The Lebanon Israel war begins.
The 2006 Lebanon War, also called the 2006 Israel–Hezbollah War and known in Lebanon as the July War and in Israel as the Second Lebanon War was a 34-day military conflict in Lebanon, Northern Israel and the Golan Heights. The principal parties were Hezbollah paramilitary forces and the Israel Defense Forces. The conflict started on 12 July 2006, and continued until a United Nations-brokered ceasefire went into effect in the morning on 14 August 2006, though it formally ended on 8 September 2006 when Israel lifted its naval blockade of Lebanon. Due to unprecedented Iranian military support to Hezbollah before and during the war, some consider it the first round of the Iran–Israel proxy conflict, rather than a continuation of the Arab–Israeli conflict.
The conflict was precipitated by the 2006 Hezbollah cross-border raid. On 12 July 2006, Hezbollah fighters fired rockets at Israeli border towns as a diversion for an anti-tank missile attack on two armored Humvees patrolling the Israeli side of the border fence. The ambush left three soldiers dead. Two Israeli soldiers were abducted and taken by Hezbollah to Lebanon. Five more were killed in Lebanon, in a failed rescue attempt. Hezbollah demanded the release of Lebanese prisoners held by Israel in exchange for the release of the abducted soldiers. Israel refused and responded with airstrikes and artillery fire on targets in Lebanon. Israel attacked both Hezbollah military targets and Lebanese civilian infrastructure, including Beirut’s Rafic Hariri International Airport.The IDF launched a ground invasion of Southern Lebanon. Israel also imposed an air and naval blockade. Hezbollah then launched more rockets into northern Israel and engaged the IDF in guerrilla warfare from hardened positions.
Over 400 die when the Indonesian passenger ferry MV Senopati Nusantara sinks.
The M/s Senopati Nusantara was an Indonesian ferry that sank in a storm on December 30, 2006. The Japanese-made ship was a scheduled passenger liner from the port of Kumai in Borneo to Tanjung Emas port in Semarang, East Java. About 40 km off Mandalika island, the ship sank during a violent storm in the Java Sea. At least 400–500 people are thought to have drowned.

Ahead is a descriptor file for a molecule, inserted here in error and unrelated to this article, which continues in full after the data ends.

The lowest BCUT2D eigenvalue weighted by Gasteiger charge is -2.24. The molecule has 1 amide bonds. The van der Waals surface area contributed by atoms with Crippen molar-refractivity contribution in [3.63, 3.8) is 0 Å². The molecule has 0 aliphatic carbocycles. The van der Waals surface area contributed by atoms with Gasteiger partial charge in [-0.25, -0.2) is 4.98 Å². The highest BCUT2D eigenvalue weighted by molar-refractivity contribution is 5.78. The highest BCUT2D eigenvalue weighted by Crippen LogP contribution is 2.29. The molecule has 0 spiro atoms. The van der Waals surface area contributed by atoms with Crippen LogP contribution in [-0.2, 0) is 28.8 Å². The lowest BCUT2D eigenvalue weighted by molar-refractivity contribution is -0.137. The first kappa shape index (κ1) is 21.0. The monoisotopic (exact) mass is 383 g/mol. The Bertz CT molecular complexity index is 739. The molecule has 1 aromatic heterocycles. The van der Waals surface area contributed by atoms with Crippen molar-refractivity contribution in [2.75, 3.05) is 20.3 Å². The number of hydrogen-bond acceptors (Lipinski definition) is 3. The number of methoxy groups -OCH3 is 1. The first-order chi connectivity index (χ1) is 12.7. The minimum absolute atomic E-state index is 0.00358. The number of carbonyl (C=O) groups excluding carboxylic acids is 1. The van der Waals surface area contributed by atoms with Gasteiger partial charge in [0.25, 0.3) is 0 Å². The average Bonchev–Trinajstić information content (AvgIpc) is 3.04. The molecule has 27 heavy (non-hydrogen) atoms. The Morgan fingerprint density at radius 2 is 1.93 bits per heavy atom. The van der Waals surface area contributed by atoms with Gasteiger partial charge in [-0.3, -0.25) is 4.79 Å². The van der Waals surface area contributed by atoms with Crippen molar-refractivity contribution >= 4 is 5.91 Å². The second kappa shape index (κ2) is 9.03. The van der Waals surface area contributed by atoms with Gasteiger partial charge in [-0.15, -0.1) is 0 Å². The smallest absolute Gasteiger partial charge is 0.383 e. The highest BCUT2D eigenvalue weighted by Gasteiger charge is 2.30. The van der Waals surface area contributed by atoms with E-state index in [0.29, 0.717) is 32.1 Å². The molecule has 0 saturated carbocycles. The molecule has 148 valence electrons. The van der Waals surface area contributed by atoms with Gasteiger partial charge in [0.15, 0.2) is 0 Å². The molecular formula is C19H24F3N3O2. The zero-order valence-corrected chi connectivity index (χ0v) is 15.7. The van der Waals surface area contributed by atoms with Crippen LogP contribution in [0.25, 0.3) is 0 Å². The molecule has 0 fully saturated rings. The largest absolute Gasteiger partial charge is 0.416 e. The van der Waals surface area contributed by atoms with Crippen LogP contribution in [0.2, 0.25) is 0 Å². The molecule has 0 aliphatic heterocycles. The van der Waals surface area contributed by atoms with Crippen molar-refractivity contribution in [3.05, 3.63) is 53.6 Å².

Initial reports claimed as many as 800 were on board, although this was later lowered to around 628, including 57 crew. Design capacity was 1,300 passengers.On December 30, 2006, the ship sunk about 40 km off Mandalika island. According to the manifest, the ship was carrying 628 people including 57 crew, but later press releases from government officials gave an inconsistent number of total passengers.
Initially, stormy weather was suggested to be the main cause of the disaster. Local officials of the Meteorology and Geophysics Agency, however, did not ban the vessel from sailing, and the official at the Kumai port issued a sailing permit based on the weather report.According to one survivor’s account, the ship rolled over and part of the hull was sticking out the water before it submerged into the sea.
The United Arab Emirates holds its first-ever elections.
The first elections ever to be held in the United Arab Emirates took place on 16 December, 18 December and 20 December 2006. Half of the Federal National Council, which has forty members, were elected.
Abu Dhabi and Fujairah voted on 16 December; Dubai and Ras al-Khaimah on 18 December; Sharjah, Ajm?n and Umm al-Quwain on 20 December. Only 6,689 of the more than 300,000 citizens over 18 years were allowed to vote, 1,163 of them women; all of these voters were chosen by the rulers of the seven emirates. One of the four seats in Abu Dhabi went to a woman, Amal Abdullah al-Kubaissi. The government has expressed that future elections will be more participatory, including that the powers of the Federal National Council will be expanded and that the right to vote will be granted to all citizens.